For those who are lucky enough, the idea of hiding who you truly are can seem like a foreign concept. But for Janet Mock, who is a trans woman, she hid her identity from others for years to protect her emotional safety.
In an exclusive clip from Mock's forthcoming memoir "Surpassing Certainty," published on Glamour, the activist and media personality opens up about almost being outed during a college party, her desire to be accepted by cis men and the first time she revealed to a friend she was trans.
"My back was exposed in a slinky halter as I made my way through Hot Tropics, my go-to nightclub as a freshman at the University of Hawaii," the 34-year-old writes. "It was about 1:00 a.m., and through the gyrating bodies on the dance floor, I spotted a woman I’d gone to school with. When our eyes met, I felt a shudder."
"I was so struck by her that I didn’t notice the towering man with onyx skin in front of me," she continues. "He stretched out a hand: 'Can I have this dance?' He took the lead, spinning me and sliding his hands to the small of my bare back. This man, who I’ll call Branden, made me feel chosen — the reason I had bothered to trade the comfort of my couch for the club. I yearned for someone to say, 'Yes, I want you.'"
Mock then went on to explain that while the gentleman went to get them some drinks, she took to the bathroom to freshen up. When she came out, she remembers that she was in for a rude awakening after he said he just "heard the craziest thing."
"I knew exactly where this was going," she recalls. "I’d feared this the moment I saw my former classmate in the club."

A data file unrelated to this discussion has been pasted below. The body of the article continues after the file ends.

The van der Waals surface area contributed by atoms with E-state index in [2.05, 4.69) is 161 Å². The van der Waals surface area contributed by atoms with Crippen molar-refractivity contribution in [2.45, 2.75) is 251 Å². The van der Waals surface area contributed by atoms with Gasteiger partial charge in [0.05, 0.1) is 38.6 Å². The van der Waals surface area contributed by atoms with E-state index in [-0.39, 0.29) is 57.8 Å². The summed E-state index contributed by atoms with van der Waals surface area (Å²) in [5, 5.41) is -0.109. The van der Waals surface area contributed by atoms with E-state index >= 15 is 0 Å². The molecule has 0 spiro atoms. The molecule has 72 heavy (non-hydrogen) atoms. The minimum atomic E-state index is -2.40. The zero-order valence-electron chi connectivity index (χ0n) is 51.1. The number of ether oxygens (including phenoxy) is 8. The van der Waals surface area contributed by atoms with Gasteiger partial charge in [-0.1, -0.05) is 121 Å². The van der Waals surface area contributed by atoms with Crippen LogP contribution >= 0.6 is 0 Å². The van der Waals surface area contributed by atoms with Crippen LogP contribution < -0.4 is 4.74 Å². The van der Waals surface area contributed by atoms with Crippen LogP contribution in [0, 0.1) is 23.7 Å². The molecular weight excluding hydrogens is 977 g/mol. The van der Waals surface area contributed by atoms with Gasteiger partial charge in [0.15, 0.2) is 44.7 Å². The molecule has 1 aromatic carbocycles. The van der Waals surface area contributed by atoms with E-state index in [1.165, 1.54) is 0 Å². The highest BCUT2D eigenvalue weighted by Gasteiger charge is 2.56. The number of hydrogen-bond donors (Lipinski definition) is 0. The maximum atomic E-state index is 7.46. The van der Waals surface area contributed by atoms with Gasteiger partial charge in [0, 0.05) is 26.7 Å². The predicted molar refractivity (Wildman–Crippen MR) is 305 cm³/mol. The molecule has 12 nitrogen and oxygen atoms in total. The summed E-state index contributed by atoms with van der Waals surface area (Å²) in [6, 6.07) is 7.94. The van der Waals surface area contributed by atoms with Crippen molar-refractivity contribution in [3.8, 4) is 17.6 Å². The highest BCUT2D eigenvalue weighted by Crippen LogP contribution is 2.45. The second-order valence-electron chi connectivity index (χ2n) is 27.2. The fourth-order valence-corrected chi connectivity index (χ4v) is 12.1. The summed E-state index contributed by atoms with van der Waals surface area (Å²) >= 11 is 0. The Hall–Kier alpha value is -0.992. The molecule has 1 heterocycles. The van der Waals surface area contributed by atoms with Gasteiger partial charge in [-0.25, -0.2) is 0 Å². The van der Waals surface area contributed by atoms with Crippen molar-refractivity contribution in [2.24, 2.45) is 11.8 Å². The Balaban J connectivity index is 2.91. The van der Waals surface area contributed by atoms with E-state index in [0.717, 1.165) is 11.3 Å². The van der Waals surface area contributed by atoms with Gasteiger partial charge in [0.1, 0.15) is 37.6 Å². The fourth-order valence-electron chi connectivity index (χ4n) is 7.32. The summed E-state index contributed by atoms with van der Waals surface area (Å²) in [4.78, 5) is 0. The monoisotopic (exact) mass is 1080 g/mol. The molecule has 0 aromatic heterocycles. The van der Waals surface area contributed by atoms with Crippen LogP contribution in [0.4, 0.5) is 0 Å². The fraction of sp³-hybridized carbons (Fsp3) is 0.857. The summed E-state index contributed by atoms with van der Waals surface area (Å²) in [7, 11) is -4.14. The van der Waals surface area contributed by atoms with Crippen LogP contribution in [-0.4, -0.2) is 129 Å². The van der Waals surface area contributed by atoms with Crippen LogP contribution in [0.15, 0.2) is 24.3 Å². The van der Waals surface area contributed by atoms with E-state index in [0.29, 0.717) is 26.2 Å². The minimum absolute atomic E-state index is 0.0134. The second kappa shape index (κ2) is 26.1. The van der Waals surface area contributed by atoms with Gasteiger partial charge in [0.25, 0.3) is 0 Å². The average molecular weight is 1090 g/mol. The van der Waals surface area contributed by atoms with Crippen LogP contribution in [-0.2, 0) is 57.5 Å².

"We exist in a culture where trans people are constantly delegitimized."
The man then explained how Mock's peer told him that she "was a dude."
In response, the Hawaii native laughed it off and pretended like she had no idea what the other woman was talking about. But inside, she says it felt like "a lash across my back — a strip of fire, stinging and burning," and the experience left her with the feeling that if anyone ever truly knew that she was born male, they wouldn't stay around.
A few years later, however, the contributing editor to Marie Claire mustered up the courage to tell a friend, Lela, that she underwent a sex change at 18. Thankfully, Lela had a kind and loving response — and from that, Mock said that while timewise, their friendship was old, that day it felt new.
With more conversations surrounding gender identity taking place these days, the hope is that the idea of someone being trans will become less and less taboo as time goes on. And Mock understands the importance of this all too well.
"For me, as this poor-raised, trans, girl of colour, I knew that I had very little access to be able to tell my story, and when I did tell my stories I was very conscious of the fact that I would bring whole communities of people with me," she said during a Rainbow Alliance panel discussion in April. "I also knew that overwhelmingly, black communities and communities that I come from often did not see themselves on the bookshelves in terms of trans stories or in terms of transgender transition narratives."
"We exist in a culture where trans people are constantly delegitimized," the New York Times best-selling author later added. "So seeing a trans person’s journey as a part of your own in some way and seeing how deeply linked our liberations are to one another, though we may not see or view the same kind of people, is understanding."
Keep speaking your truth, woman!
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